Family Life

Jason Chamberlain —  October 4, 2010

There is a generation of pastors ministering today who were taught that they should take care of the church and let God take care of their families. As a result, the term ‘PK’ exists among parole officers to refer to a pastor’s kid. It’s very easy to completely pour oneself into ministry to the detriment of family. After all, you’re doing God’s work, right?

What I’ve learned is that it is easy to do the same thing with seminary. Since I work full-time and am married with two children I only take two classes per semester. This also explains why I am on the fifth year of a three-year degree. It would have been nice to be done earlier, but the cost would have been too high to my family. In fact, there are times when I wonder if it is already too high.

My wife stays at home with our children. Our daughter just started second grade and our son just started preschool. The last three years in particular have been pretty taxing on my wife since our son was born. There are days when I leave the house before the kids get up and I don’t come home until they are in bed. Although they are generally well-behaved, they tend to get a little unruly when they don’t have enough daddy time. They accept the fact that I am in school, but they definitely like the breaks when I’m not.

I am committed to maintaining a personal devotional life. I also am committed to getting regular exercise as I believe it is vital to both physical and spiritual health. Plus, I want to excel at school for a few reasons. One is that I like getting good grades, though that is not the primary reason. Another is that I go to a very small school and actually know the professors. I feel like I would be insulting them if I didn’t try my best (I didn’t worry about that so much at Ohio State). But the best reason is that I want to do good work for God’s glory, just like the men who laid interior stones in European cathedrals did their best because they considered it to be an act of worship even though no one would ever see their work.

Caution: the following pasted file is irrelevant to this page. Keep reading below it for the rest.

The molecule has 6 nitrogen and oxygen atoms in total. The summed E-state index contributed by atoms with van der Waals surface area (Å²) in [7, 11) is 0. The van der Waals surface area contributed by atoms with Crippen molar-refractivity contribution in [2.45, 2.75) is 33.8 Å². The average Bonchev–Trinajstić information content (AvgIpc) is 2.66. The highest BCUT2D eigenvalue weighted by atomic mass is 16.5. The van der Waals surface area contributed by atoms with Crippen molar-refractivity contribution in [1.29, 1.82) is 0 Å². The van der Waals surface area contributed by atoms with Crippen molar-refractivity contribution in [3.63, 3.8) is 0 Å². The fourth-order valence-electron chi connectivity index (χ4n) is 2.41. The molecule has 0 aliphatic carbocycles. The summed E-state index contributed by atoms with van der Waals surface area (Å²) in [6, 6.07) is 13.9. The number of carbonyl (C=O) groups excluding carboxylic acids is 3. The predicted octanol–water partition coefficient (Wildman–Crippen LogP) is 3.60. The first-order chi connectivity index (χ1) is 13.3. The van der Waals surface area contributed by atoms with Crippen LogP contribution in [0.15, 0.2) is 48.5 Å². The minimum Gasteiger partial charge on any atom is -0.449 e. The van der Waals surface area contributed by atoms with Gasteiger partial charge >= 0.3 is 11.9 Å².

The problem is that I only have 168 hours in the week just like everyone else. I have found that I do not do well if I get less than seven hours of sleep for more than a few days in a row. How do I get things done without sacrificing my family on the altar of seminary?

One thing I do is set an early alarm. I have my devotional and exercise times before everyone wakes up. This means waking up around 5:00 AM most days. I found that waking up at the same time every day makes it easier. This is important to me because I do not want to sacrifice family time.

Another thing I do is to remain opportunistic with my time. I do vocabulary flashcards on my iPod Touch that I carry with me everywhere. I do them when I’m walking around my office, for example. I do homework at lunchtime when I’m at work. That makes me a bit antisocial, but it also preserves my time for my family. I do homework while my daughter plays with friends and my son naps. I do homework most evenings after the kids go to bed. This of course also means that I need to take time out for date nights with my wife. Funny, but God always seems to supply the time I need for that.

What I try not to do is waste any time. I used to love video games, but rarely play them anymore. I have some guitars, but don’t have much time for them either. I never watch TV and will only watch a movie with my wife. This may seem like a huge sacrifice, but I’ve found that entertainment isn’t as entertaining as I once thought it was.

Ultimately, I’m responsible for the three disciples at my house. I don’t want my kids to join the ranks of PKs who hate the church and their dads. I don’t want my wife to resent it or me. I’m doing my best to serve them and disciple them. To do that I need to remain focused on making the best use of my time.

Parents – how do you handle this?

Jason Chamberlain

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Jason Chamberlain is pursuing a Masters of Divinity degree at Shepherds Theological Seminary and should be finished in May 2011, Lord willing. He has been married to Amanda for 12 years and they have two children — Lily (age 7) and Noah (age 3). He got his undergraduate degree in Chemical Engineering from The Ohio State University, but has never worked in that industry. Instead, he has always worked in IT doing Windows systems support. Hobbies have mostly gone out the window since starting seminary in 2006, but Jason does still play the guitar occasionally and enjoys a game of chess or backgammon when he can get one. You can read Jason's daily thoughts on Scripture at Thoughts of a Freed Captive.